Elk feed on the valley’s vegetation, leaving little food for beavers. Therefore, the elevated elk population also led to a decline in the region’s beaver population, which disappeared in the 1950s. The absence of beavers led to a decline in the number of area ponds, in turn decimating the succulent plant population. These succulent plants are a major food source for grizzly bears as they come out of hibernation. People started to notice these altered tree growth patterns by the 1990s. William Ripple, a botany professor at the Oregon State University, discovered that only two Aspen trees had begun to grow after the 1920s, which was also the same time the wolves disappeared (Robbins 2004). This chain of events, part of the web of life, began seventy years earlier through the disappearance of a single predator species, and affected the entire ecosystem structure of the park.

In 1978, following confusion concerning certain wolf species’ designation under the Endangered Species Act of 1973, the Secretary of the Interior listed Minnesota’s wolves as threatened and all other North American gray wolf populations south of Canada as endangered. This listing helped pave the way for the eventual reintroduction of wolves into Yellowstone. However, it took almost twenty years before an acceptable reintroduction plan was provided and the Final Environmental Impact Statement (FEIS) was approved. The Fish and Wildlife Service (FWS) appointed a team to develop a recovery plan for the eventual delisting of the gray wolf. The plan was approved in 1987 and set the condition that a recovery area has to maintain a minimum of ten breeding pairs for at least three successive years in order to be granted consideration for delisting.

In 1990, the United States Congress appointed a Wolf Management Committee to develop a plan for wolf restoration in the Park and ordered the preparation of an EIS (to be compiled jointly by the FWS, the National Park Service (NPS) and the US Forest Service) outlining a number of alternatives on wolf restoration. The final EIS was filed by the Secretary of the Interior in May, 1994. Five alternatives to the wolf reintroduction were considered. Finally, they agreed upon a plan to designate the released wolves as an “experimental population.” This meant that each wolf was to be treated as a threatened species and was therefore not protected under the Endangered Species Act if it left the boundaries of Yellowstone Park. This meant that local farmers and ranchers concerned about the reintroduction’s impact on their livestock were now legally allowed to "take care of" adult wolves that attacked their livestock.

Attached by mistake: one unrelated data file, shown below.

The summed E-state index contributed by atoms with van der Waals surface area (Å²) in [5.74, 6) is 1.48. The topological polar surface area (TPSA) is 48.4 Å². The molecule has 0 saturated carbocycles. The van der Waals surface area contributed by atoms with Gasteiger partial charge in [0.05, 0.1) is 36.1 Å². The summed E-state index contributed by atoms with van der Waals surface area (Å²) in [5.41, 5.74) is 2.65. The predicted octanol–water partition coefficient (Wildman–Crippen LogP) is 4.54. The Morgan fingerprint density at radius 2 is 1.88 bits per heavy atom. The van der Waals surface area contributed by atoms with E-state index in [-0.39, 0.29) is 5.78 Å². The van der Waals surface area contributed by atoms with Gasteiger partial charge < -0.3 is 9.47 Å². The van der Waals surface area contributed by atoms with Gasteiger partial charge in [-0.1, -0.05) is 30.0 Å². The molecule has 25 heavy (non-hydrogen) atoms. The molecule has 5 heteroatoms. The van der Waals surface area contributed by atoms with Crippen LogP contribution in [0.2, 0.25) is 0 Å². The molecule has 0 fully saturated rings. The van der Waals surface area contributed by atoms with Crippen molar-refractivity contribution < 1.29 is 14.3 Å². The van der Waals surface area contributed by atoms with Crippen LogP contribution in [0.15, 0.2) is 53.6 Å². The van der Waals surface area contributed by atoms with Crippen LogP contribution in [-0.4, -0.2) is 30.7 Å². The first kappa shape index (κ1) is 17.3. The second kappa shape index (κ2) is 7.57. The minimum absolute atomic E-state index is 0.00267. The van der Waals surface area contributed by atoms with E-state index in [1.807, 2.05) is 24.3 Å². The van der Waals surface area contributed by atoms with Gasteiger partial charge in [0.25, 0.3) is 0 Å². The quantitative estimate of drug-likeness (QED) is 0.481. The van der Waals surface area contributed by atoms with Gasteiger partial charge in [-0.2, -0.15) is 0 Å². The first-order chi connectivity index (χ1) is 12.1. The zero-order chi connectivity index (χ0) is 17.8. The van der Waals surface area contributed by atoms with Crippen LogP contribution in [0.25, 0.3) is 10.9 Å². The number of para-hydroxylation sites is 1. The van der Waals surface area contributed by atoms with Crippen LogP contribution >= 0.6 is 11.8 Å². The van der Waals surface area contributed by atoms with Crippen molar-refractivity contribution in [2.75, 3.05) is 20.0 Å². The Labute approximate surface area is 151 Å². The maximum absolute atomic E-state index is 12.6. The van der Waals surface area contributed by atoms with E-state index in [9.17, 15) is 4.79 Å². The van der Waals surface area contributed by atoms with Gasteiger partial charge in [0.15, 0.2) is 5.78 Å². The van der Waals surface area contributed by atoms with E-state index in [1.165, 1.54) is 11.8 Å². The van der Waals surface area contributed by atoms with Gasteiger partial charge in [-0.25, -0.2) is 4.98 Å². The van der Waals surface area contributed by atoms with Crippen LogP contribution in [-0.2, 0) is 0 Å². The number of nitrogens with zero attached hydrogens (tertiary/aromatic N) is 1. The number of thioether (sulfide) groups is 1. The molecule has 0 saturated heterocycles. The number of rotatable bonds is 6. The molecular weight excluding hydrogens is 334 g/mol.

Regardless of all the benefits of the wolf reintroduction, there were legitimate opponents to the plan. Local opposition centered mainly around ranchers, who were dutifully concerned about losing income from their livestock due to wolf predation. A statement in the final EIS states, “Very few people visiting Yellowstone Park would ever get to see a free-roaming wolf, while landowners and ranchers would be continually subjected to livestock losses and harassment by wolves” (FEIS 1994). At odds with this attitude were environmentalists, who believed the reintroduction necessary and had a tendency to demean the ranchers’ concerns. Hunters also feared that a significant decrease in the number of deer and elk would diminish their own chances for successful hunting. Another concern was human safety. With Yellowstone receiving so many tourists, there was a general fear of wolf attacks on humans, “Nobody has the right to endanger my life or my childrenׄs lives by introducing predators that kill for a living” (FEIS 1994).